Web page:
©1999 - 2013
Edward D. Reuss
All rights reserved. Including the right of reproduction in whole or part in any form



Detective Specialist George Toth, Truck One, Emergency Service, New York City Police Department, was appointed to the NYPD on June 13, 1956. He transferred into the Emergency Service Division on November 4, l959. What follows is just one of the many incidents of his career.  In his own words, he recalls:

"On June 9th 1974, I was working a 4 x 12 tour out of ESS#1, assigned to the A1 car, my partner was Police Officer Teddy Motz.  We received a call from the radio dispatcher at 1610 hours to respond to an address on W. 57th Street in Manhattan. "Precinct Sergeant on scene requests to gain entry into building, a possible burglary in progress".

 We were informed on arrival that an alarm had been tripped at the alarm system headquarters. The door to the store had been wired closed on the inside with bailing wire and they didn't know if anybody was still inside. The store was exclusively used for storage for pawnbrokers who stored furs and valuables.  Using bolt cutters we cut the wire securing the door thereby gaining entry to the premises. 

While making a search of the first floor in the rear of the building we found that someone had been working on the two safes with sledgehammers and drills but were unable to open them. We then proceeded to the second floor of the twelve-story building.  The second floor was a suite of vacant offices consisting of three rooms. We found two sticks of dynamite, ten electrical blasting caps, wire, drill, drill bits, sledgehammer, chisels, oxygen and acetylene torch. We also found half eaten pastrami sandwiches, soda beer cans, and shaving equipment, which led us to believe that whoever was trying to break open the safes had been there since Friday afternoon.

  After further checking we found an open window with a knotted rope hanging out the window into a rear courtyard, their probable means of escape.  After consulting with the Precinct Sergeant, I decided to use an outside telephone and notify the radio dispatcher of the situation and request the bomb squad.  I also requested units in the area not to transmit on their radios or the police personnel in the building to use telephones or turn on light switches because of the blasting caps.

Upon returning to the building, I encountered the alarm system agent ascending from the basement and he said "I think you better come down to the basement with me, there's some wires running along the basement floor to the rear of one of the safes". 

Once in the basement with the agent I followed the wire along the basement floor to the rear, up into the wall.  The wall was covered with a mattress held in place by a ladder. 

We removed the ladder and the mattress fell away revealing seven holes with two wires running to each hole.  Tracing the wires, I found they ran into a telephone junction box.  "Holy shit, let's get the hell out of here!" I shouted.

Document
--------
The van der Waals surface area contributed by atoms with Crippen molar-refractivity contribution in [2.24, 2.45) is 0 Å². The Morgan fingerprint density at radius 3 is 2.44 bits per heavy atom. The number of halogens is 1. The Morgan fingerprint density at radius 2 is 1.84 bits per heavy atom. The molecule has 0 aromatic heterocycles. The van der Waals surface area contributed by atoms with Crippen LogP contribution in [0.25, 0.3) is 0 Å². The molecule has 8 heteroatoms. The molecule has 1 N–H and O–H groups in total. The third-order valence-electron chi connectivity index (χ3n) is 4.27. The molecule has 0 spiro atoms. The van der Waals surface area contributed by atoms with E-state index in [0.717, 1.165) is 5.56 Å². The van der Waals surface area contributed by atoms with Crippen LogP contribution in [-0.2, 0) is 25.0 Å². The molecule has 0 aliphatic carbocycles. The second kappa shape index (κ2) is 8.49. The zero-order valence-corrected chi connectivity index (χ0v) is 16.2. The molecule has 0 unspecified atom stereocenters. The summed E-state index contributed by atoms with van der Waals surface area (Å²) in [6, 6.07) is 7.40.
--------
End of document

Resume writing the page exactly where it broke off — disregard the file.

As we bailed out of the basement, I met Detective Suchoski from the Bomb Squad and told him of my findings and proceeded to the basement with him.  He immediately took a pair of wire cutters and cut the two wires that ran to the telephone junction box.  He informed me that the blasting caps were all wired together and led to the telephone junction box, meaning that only a telephone call to the number that the wires were hooked into would send an electrical charge to the blasting caps and set off the dynamite. 

He then told me to have the Precinct Sergeant evacuate the building and close off the street from vehicular and pedestrian traffic until we were finished. He informed me that he was working alone, his partner was off, and that I would have to assist him. He directed me to get a porto-light and come back to the basement.

When I returned he said  'I'm going to explain to you what we have here. There are seven holes drilled into the concrete wall of the safe. The dynamite has been unwrapped and the material pushed into the hole, an electrical blasting cap has been embedded into the dynamite material in the seven holes.'

  He showed me how the wires had been connected to the blasting caps and rigged to the telephone junction box completing the electrical circuit.   Detective Suchoski had beads of sweat on his face as he whispered that one call to that location, either an intentional or a wrong number would have detonated the explosives.     

We place two stepladders against the wall because the holes were about six feet from the floor.  Using only the porto-light to work with, we then removed the wires attached to the blasting caps, stripped the plastic insulator exposing the bare wire on the blasting caps and twisted the bare wires together, thereby making them safe from any electrical current.  Detective Suchoski took out an ice pick and started removing the dynamite material that was embedded around the blasting caps. He told me to grasp the blasting caps by the wire and pull gently until they were free.  All seven blasting caps were removed by the same process. We then used a hose to flush out the remaining dynamite material from the holes.

 We packed all the dynamite and blasting caps in boxes and removed them from the building, placing them in the bomb carrier that was waiting for us in front of the building. They were then transported to the outdoor range at Rodman's Neck in the Bronx."

©Copyright 1999 George Toth



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